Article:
Gary Baise Commentaries

Farmers should applaud this air emissions rule

Amid a burst of last-minute moves, the Trump administration tries to limit tougher clean air measures.

December 7, 1941 – a date that will live in infamy – is remembered for Japan attacking the United States. Another momentous decision made on this date which will receive much less publicity is the action by the Trump administration regarding a new ambient air quality standard for particulate matter.

It is known as the PM2.5 standard. EPA  stated “…after carefully reviewing the most recent available scientific evidence and technical information, and consulting with the Agency’s independent scientific advisors, EPA is announcing it will retain, without revision, the existing primary (health-based) and secondary (welfare-based) National Ambient Air Quality Standards (NAAQS) for Particulate Matter.”

For more than 20 years Dr. Jim Enstrom, Dr. John Dunn, Stan Young and Steve Milloy, all vigilant critics of EPA, have been fighting with EPA over the health effects of PM2.5. With the new Biden administration, the battle over this EPA air quality standard will no doubt continue.

The last time this standard was revisited and changed was 2012. To be expected was the response from industry groups supporting EPA’s action. The public health and environmental community disagreed with EPA’s decision.

Do you care?

A reader may ask: Why do I care? In agriculture we generate dust, which is called PM10, and fine particles such as pollen, spores, and soil erosion as particulate matter 2.5. The PM2.5 is known as a “fine fraction particle,” with an aerodynamic diameter of 2.5 microns or less (talcum powder is approximately 26 microns).  Agricultural field operations and animal production are sources of this ‘outdoor air pollution.’

The World Health Organization (WHO) claims that agriculture of all kinds has the largest labor force in the world and is exposed to various sizes of particulate matter. The sources of particulate matter are field operations, unpaved roads, farm equipment exhaust, agricultural burning, pesticides, livestock, and windblown dust.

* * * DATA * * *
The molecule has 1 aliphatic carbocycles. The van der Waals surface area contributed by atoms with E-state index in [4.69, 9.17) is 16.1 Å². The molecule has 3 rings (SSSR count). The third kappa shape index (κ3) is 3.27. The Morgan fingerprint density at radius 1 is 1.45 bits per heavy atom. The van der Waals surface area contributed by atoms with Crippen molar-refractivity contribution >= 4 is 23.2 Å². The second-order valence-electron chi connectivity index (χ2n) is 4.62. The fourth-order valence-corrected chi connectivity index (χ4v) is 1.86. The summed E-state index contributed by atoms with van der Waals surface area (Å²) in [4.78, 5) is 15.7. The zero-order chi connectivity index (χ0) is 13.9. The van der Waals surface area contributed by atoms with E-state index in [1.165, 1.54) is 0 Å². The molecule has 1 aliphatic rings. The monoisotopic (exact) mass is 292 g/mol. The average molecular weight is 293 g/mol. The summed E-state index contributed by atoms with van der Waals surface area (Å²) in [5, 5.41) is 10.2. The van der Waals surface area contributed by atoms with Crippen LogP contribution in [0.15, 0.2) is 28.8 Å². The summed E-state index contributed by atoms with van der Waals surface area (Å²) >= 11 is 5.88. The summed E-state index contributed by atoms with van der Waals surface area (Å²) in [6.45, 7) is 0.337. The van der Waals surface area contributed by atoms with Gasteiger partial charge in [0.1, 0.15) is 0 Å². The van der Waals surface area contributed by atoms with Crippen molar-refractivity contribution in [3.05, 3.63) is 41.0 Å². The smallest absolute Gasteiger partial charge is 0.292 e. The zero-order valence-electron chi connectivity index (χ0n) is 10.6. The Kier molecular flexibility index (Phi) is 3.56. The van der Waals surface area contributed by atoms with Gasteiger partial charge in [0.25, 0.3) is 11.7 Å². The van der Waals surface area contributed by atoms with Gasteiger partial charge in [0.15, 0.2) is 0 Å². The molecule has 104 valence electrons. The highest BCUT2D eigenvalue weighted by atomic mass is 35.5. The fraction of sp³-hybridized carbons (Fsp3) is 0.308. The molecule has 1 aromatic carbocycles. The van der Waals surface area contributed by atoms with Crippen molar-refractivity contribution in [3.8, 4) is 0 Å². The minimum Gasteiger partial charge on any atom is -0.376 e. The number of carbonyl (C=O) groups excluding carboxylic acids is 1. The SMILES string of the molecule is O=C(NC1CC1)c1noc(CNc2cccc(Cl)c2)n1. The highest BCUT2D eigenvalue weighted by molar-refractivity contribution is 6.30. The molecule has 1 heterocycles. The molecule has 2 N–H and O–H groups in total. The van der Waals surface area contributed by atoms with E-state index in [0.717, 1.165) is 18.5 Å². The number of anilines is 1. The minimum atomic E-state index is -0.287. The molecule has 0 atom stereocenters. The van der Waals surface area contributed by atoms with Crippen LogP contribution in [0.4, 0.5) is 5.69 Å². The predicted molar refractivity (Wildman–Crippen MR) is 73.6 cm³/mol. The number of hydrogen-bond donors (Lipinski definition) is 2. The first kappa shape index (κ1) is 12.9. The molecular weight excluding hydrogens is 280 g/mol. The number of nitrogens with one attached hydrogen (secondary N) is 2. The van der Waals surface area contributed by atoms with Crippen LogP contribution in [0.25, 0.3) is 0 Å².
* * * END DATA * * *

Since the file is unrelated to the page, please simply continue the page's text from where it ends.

The European Union has studies in the particulate matter field and believes that “…agriculture is a major source of emissions and should be studied further to increase the health and welfare of rural community.”  In fact, the EU believes that 5% of PM2.5 and 25% of PM10 comes from agriculture. In studies, the EU says that “Conservation tillage accomplished approximately 85% and 52% reduction in PM10 emissions on two different farms.”

Will it stand?

It is likely that the decision assisting agriculture on December 7, 2020 is not likely to stand in a Biden administration. President- Elect Biden has indicated he wants to reach net-zero emissions no later than 2050. He has also said he wants “…to protect vulnerable communities from actions by fossil-fuel companies and other polluters [farmers] that knowingly harm our environment and poison our communities’ air, land, and water, or conceal information regarding potential environmental and health risks.”

President-Elect Biden has made it clear he will partner with farmers and ranchers to get them to engage in better agricultural practices. His new administration “…will review regulatory roadblocks to new innovations and invest in climate-friendly farming such as conservation programs for cover crops and other practices aimed at restoring the soil and building soil carbon, and in the process, preventing run-off and helping family farmers deploy the latest technologies to maximize productivity.”

The PM2.5 air emission standard win of December 7, 2020 will not stand long. Undoubtedly the new Biden administration will try to overturn this decision. But for now, let’s call it a major win for both tillage and animal agriculture.